It happens to all of us and ordinarily I’d tell you to “soldier through” and that not quite perfect and finished is better than something brilliant that no one will ever see, but I can’t really do that in this state, as it would be hypocritical. Instead I will say this:

These stuck points come to us all sooner or later and the trick is to not get lax. Sometimes a stuck project really is a project that is not quite ready. Timing is everything but if that is truly the case, there is nothing wrong with putting it aside and getting other things done while you try to get unstuck. At least I have been living this out. I’ve finished several graphics for another ongoing project that is proceeding nicely. I also just finished a dozen large decorative images for my son’s classroom as well as a paint party painting that I will do at my church this weekend, plus all the stuff that relates to being a pastor at Easter. My wife and I also took a few days off for an anniversary getaway. Now I know that last thing may not looks like it fits here, but trust me when I tell you it really does. All the productivity in the world is pretty much meaningless if we are neglecting our most vital relationships in the process. I’m giving you that one for free, but please learn it. It cost me a lot to gain that knowledge.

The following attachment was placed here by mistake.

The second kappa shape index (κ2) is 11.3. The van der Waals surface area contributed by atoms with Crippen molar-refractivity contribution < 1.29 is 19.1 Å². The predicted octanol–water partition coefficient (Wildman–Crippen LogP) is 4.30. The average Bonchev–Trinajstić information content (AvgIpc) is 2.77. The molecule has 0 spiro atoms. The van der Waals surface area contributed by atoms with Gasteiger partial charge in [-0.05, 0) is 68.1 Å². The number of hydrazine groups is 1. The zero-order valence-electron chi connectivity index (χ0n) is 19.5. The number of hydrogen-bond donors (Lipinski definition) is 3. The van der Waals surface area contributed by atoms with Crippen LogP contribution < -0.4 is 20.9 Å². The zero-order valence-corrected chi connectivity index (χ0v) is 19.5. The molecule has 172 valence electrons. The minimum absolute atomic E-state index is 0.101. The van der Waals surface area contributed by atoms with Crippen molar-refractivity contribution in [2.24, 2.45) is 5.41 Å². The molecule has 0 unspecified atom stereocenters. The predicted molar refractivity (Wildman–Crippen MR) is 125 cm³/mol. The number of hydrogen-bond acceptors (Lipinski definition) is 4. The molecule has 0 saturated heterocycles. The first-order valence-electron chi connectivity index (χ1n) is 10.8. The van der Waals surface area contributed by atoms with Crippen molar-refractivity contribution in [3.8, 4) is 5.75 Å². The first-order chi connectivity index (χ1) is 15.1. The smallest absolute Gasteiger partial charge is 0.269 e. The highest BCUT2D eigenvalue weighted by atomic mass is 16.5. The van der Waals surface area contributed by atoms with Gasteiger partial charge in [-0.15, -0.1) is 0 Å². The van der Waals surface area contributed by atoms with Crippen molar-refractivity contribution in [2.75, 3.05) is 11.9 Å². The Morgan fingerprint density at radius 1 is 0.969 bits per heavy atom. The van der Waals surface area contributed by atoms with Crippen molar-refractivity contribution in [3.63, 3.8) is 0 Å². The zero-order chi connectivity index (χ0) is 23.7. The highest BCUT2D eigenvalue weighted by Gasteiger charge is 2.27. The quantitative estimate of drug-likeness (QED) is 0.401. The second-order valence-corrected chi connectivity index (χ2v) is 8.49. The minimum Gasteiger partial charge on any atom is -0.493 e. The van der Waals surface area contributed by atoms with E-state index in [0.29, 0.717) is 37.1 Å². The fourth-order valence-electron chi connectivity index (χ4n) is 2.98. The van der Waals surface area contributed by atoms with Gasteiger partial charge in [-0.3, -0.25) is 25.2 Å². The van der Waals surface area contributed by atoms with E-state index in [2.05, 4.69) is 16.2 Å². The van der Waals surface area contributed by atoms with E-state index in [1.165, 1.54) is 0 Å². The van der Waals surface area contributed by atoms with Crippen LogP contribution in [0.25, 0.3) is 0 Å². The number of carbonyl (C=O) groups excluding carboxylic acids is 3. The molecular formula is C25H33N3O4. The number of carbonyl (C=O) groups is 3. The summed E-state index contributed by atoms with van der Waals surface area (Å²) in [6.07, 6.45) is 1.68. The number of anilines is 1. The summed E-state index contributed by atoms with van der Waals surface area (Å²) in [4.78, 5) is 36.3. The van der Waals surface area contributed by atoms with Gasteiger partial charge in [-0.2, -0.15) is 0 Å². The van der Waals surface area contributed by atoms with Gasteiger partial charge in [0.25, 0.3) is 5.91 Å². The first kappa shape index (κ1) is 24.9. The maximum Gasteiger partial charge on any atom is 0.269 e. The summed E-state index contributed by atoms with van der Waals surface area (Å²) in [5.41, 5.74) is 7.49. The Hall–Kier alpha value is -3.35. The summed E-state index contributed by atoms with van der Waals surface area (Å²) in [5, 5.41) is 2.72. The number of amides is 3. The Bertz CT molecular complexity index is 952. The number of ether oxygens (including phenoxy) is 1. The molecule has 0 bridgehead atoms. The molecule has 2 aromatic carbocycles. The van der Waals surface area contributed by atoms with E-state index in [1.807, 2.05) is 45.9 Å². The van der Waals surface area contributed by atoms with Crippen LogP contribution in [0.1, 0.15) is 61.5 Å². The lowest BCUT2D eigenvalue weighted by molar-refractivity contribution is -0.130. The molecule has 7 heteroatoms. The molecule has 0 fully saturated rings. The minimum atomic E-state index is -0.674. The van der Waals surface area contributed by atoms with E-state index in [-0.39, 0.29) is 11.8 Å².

Bottom line, there is nothing wrong with being stuck unless you let it stop you in your tracks. So when you get stuck do what you can and keep at those things that you can keep moving forward.


I was chatting with an artist friend of mine online. He was frustrated with art, thinking of giving up and the whole thing. I’ve been there, how about you? He wants to make art for a living and feels like the odds are stacked against him. I started sharing about how the internet has made amazing things possible, and that you can get your work out to the world with a click of a button. I mentioned that while I didn’t have a ton of sales, that I was still able to get my stuff out there. At this point he and a couple of other people sort of pounced about my work being a hobby. Encouragement is tough when people turn on you and, I’ll admit, part of me wanted to go into attack mode. Attack mode is not encouraging, so I went another way and clarified my point.